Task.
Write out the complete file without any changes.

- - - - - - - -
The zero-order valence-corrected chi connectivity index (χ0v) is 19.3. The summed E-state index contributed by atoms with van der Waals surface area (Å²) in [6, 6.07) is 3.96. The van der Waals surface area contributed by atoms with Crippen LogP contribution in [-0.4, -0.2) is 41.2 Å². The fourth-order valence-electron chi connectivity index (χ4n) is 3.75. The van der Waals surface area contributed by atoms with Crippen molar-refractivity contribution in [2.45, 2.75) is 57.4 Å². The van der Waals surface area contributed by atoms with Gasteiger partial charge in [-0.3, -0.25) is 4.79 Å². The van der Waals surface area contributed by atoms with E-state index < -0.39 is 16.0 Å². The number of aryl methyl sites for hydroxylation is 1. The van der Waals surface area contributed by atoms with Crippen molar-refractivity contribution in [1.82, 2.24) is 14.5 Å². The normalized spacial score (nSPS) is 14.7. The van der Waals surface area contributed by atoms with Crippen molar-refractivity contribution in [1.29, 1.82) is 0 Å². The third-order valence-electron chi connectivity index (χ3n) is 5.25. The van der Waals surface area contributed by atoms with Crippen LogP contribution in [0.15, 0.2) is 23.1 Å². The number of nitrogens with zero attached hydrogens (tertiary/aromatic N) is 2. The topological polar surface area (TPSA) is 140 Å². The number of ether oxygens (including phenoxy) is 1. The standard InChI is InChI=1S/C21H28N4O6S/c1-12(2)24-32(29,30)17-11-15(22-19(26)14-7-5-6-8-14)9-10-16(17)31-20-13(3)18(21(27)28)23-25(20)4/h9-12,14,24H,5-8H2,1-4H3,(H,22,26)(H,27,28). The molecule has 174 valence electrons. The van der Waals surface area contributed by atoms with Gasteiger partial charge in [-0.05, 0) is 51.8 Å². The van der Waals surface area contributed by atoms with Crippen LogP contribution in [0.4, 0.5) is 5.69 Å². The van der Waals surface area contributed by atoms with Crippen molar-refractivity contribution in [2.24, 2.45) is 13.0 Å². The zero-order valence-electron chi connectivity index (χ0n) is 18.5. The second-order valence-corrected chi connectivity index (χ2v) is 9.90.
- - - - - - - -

The zero-order valence-corrected chi connectivity index (χ0v) is 19.3. The summed E-state index contributed by atoms with van der Waals surface area (Å²) in [6, 6.07) is 3.96. The van der Waals surface area contributed by atoms with Crippen LogP contribution in [-0.4, -0.2) is 41.2 Å². The fourth-order valence-electron chi connectivity index (χ4n) is 3.75. The van der Waals surface area contributed by atoms with Crippen molar-refractivity contribution in [2.45, 2.75) is 57.4 Å². The van der Waals surface area contributed by atoms with Gasteiger partial charge in [-0.3, -0.25) is 4.79 Å². The van der Waals surface area contributed by atoms with E-state index < -0.39 is 16.0 Å². The number of aryl methyl sites for hydroxylation is 1. The van der Waals surface area contributed by atoms with Crippen molar-refractivity contribution in [1.82, 2.24) is 14.5 Å². The normalized spacial score (nSPS) is 14.7. The van der Waals surface area contributed by atoms with Crippen molar-refractivity contribution in [1.29, 1.82) is 0 Å². The third-order valence-electron chi connectivity index (χ3n) is 5.25. The van der Waals surface area contributed by atoms with Crippen LogP contribution in [0.15, 0.2) is 23.1 Å². The number of nitrogens with zero attached hydrogens (tertiary/aromatic N) is 2. The topological polar surface area (TPSA) is 140 Å². The number of ether oxygens (including phenoxy) is 1. The standard InChI is InChI=1S/C21H28N4O6S/c1-12(2)24-32(29,30)17-11-15(22-19(26)14-7-5-6-8-14)9-10-16(17)31-20-13(3)18(21(27)28)23-25(20)4/h9-12,14,24H,5-8H2,1-4H3,(H,22,26)(H,27,28). The molecule has 174 valence electrons. The van der Waals surface area contributed by atoms with Gasteiger partial charge in [-0.05, 0) is 51.8 Å². The van der Waals surface area contributed by atoms with Crippen LogP contribution in [0.4, 0.5) is 5.69 Å². The van der Waals surface area contributed by atoms with Crippen molar-refractivity contribution in [2.24, 2.45) is 13.0 Å². The zero-order valence-electron chi connectivity index (χ0n) is 18.5. The second-order valence-corrected chi connectivity index (χ2v) is 9.90.